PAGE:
Unexpected Levels of Biological Activity during the Polar Night Offer New Perspectives on a Warming Arctic

Jørgen Berge, Malin Daase, Paul E Renaud, William G Ambrose, Gerald Darnis, Kim S Last, Eva Leu, Jonathan H Cohen, Geir Johnsen, Mark A Moline, Finlo Cottier

Research output: Contribution to journalArticle

70 Citations (Scopus)
30 Downloads (Pure)

Abstract

The current understanding of Arctic ecosystems is deeply rooted in the classical view of a bottom-up controlled system with strong physical forcing and seasonality in primary-production regimes. Consequently, the Arctic polar night is commonly disregarded as a time of year when biological activities are reduced to a minimum due to a reduced food supply. Here, based upon a multidisciplinary ecosystem-scale study from the polar night at 79ºN, we present an entirely different view. Instead of an ecosystem that has entered a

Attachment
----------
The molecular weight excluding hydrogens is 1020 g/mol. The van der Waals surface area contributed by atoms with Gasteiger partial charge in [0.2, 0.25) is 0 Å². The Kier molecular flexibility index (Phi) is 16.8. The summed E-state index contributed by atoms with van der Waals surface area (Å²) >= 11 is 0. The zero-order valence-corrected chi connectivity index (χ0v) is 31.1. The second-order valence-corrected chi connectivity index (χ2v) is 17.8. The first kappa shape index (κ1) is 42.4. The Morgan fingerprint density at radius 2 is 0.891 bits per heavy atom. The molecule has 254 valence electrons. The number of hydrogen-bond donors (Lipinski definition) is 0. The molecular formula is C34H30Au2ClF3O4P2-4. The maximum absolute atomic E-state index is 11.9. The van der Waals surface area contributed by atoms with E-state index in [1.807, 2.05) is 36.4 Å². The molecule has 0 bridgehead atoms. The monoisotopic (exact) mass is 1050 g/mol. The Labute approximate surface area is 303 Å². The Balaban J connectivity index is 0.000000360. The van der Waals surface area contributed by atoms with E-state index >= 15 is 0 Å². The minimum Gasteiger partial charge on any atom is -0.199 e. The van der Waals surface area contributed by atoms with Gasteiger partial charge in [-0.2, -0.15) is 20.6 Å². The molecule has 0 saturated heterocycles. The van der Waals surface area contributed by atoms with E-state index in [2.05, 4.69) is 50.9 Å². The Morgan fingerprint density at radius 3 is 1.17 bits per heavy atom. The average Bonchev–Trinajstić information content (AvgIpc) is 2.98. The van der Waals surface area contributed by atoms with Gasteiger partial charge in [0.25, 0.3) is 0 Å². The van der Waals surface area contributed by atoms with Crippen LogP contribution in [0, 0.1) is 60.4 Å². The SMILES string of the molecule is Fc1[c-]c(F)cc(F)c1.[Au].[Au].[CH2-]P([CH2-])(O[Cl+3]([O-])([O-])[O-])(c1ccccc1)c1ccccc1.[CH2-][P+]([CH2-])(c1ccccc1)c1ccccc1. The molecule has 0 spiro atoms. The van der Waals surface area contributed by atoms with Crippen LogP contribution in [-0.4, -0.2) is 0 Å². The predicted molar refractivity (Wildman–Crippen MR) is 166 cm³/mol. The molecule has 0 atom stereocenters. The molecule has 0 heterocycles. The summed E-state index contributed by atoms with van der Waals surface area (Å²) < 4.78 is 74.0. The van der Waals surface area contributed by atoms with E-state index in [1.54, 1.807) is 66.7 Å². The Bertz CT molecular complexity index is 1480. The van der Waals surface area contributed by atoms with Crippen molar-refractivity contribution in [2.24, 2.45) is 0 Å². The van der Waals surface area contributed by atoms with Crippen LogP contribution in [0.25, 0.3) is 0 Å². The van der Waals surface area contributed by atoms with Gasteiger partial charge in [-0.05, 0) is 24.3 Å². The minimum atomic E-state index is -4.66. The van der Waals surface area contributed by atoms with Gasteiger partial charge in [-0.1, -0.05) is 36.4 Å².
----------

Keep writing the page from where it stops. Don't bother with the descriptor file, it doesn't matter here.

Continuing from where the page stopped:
resting state, we document a system with high activity levels and biological interactions across most trophic levels. In some habitats, biological diversity and presence of juvenile stages were elevated in winter months compared to the more productive and sunlit periods. Ultimately, our results suggest a different perspective regarding ecosystem function that will be of importance
for future environmental management and decision making, especially at a time when Arctic regions are experiencing accelerated environmental change.
Original languageEnglish
Pages (from-to)2555-2561
Number of pages7
JournalCurrent Biology : CB
Volume25
Issue number19
DOIs
Publication statusPublished - 24 Sep 2015

Fingerprint Dive into the research topics of 'Unexpected Levels of Biological Activity during the Polar Night Offer New Perspectives on a Warming Arctic'. Together they form a unique fingerprint.

Cite this